Chapter 10

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  1. Capital Budgeting Process Definitoin?
    Process of identifying and evalutaitng capital projects, projects where the cash flow to the firm will be received over a period longer than a year.
  2. 4 Steps in the capital budgeting process?
    • 1. Idea Generation
    • 2. Analyzing project proposals
    • 3.Create the firm-wide capital budget
    • 4. Monitoring decisions and conducting a post-audit
  3. Five key principles of the Capital budgeting process?
    1. Decisions are based on cash flows, not accounting income. Relevant cash flows are INCREMENTAL cash flows. Sunk costs that cannot be avoided, even if project is not undertaen, shoud not be included in firms analysis.Externalities, the effect the acceptance of a project may have on other firm cash flows like cannibalization should be factored in.

    2.Cash flows are based on opportunity costs.Opportunity costs shoudl be included in project costs. For example if firm owns land, and wants to build a plant. The firm should charge the cost of the land to the project bc it could technically be sold if it wasn't used.

    3. Timing of cash flows is important, bc of time value of money

    4. Cash flows are analyzed on an after tax basis.

    5.Financing costs are reflected in the project's requried rate of return. Only projects expted to return more than cost of capital need to be funded.
  4. Conventional Cash flow pattern vs unconventional?
    Conventionl the sign on cash flows changes only once. Unconvetional happens multiple times.
  5. What is IRR Decision Rule?
    IF IRR is greather the Required rate of return, Accept. IF IRR is less than Requried rate of return, reject.
  6. Payback Period?
    Amount of time it takes to payback costs. Do not take into account time value of money or cash flow beyone payback period. Payback period discounted and regualr payback is found on Calculator as PB or DPB
  7. What is Profitability Index?
    Profitability index is taking the present value of a project's future cash flows divided by the intitial outlay. NPV total/CF0. IF Profitability index is above 1 accept, if below, reject.
  8. NPV Profile?Crossover Rate?
    Graph that shows a project's NPV for different discount Rates.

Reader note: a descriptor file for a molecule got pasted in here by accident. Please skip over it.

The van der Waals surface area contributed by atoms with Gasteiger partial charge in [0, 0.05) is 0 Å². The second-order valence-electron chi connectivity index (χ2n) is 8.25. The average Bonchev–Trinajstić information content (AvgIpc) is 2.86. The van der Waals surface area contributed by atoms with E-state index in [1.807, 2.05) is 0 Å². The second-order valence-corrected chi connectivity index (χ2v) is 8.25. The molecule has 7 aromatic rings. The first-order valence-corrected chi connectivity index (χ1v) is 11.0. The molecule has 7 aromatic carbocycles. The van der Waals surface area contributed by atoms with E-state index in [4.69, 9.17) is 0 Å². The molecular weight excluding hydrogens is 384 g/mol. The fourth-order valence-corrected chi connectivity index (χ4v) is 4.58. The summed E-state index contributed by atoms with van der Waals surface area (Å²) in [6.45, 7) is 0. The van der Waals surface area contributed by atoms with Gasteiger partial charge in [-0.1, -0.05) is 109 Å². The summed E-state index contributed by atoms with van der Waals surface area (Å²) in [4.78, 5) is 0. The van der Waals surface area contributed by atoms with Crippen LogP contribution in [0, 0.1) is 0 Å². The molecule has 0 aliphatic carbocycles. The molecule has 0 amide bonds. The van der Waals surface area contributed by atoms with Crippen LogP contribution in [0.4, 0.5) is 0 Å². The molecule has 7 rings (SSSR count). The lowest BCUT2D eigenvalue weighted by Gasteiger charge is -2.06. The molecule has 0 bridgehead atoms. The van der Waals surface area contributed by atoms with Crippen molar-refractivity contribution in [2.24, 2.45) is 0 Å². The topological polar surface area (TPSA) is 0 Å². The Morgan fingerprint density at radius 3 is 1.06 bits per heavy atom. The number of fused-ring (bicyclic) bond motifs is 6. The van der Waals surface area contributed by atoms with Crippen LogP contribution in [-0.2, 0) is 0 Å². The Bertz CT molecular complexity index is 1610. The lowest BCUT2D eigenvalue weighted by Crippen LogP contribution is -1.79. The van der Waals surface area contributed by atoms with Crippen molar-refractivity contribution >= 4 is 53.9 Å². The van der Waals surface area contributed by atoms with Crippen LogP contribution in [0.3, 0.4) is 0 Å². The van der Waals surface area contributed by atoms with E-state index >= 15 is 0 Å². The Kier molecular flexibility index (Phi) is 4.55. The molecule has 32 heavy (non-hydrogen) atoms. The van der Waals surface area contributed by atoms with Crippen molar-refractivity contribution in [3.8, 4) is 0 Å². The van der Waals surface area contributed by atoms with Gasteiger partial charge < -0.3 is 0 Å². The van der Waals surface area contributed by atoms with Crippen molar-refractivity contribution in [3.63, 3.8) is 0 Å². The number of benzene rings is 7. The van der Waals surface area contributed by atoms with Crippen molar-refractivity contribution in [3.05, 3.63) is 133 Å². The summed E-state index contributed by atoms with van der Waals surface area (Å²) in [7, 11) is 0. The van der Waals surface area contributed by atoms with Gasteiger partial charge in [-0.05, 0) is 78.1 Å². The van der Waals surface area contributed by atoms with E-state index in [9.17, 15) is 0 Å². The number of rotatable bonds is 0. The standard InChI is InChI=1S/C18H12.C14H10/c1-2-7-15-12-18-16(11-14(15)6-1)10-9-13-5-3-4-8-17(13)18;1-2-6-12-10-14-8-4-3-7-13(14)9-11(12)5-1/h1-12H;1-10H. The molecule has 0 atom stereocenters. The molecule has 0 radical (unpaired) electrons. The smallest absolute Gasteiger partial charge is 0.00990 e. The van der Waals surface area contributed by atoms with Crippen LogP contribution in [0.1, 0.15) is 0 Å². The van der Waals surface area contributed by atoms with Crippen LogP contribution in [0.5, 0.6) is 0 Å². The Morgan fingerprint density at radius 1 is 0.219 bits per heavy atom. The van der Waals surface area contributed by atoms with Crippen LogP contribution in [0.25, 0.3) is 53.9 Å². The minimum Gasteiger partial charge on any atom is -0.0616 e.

Crossover Rate is the discount rate at which the NPV's of two projects are equal. To see the crossover Rate, take the differnces between the two projects cash flows and enter them into calc and get IRR.
  9. Advantages of NPV vs. IRR
    Advantage of NPV is that it is a direct measure of expected increase in value of firm. Theoretically is best method, however, does not take into account the size of the project.

    Key advantage of IRR is that it measures profitabilty as a percentage and shows return on each dollar invested. IRR provids information on margin of safety, meaning how much over the IRR is then the requried rate of return.

    Disadvantages of IRR are 1. possibility of produc ing rankings of mutually exclusive projects from those from NPV analysis.This can be bc of cash flow differences. Additionally if IRR for two investments of different sizes and one investment is higher for the smaller investment, but the NPV added is greater for the larger investment, you would take the larger investment regardless of the smaller IRR.

    IRR also assumes that you reinvest earnings at the firms IRR. However, NPV assumes they can be reinvested at the discount rate used to caluclate NPV, bc you can use cash to pay off debt and lower the cost of capital.

    An additonal issue with IRR, is that an unconventional cash flow can produce multiple IRR's.
  10. Popularity of capital budgeting methods in certain areas/ situation
    1. Location - European countreis tend to use payback period method as much or more than IRR and NPV

    2.Size of company - Larger companies are more likely to use NPV and IRR

    3. Public vs. Private - Private companies use payback period more ofthan than public. Public tend to prefer discounted cash flows.

    4. Managemnt education: the higher the level of education the more discounted cash flow techniques (NPV/IRR) are used.
  11. Company Stock Price and NPV.
    Company's stock price is based on expectation of a firm's NPV proojects. However in an ideal world you can just take the NPV and add it to the pirice per share times shares outstanding.
  12. WACC?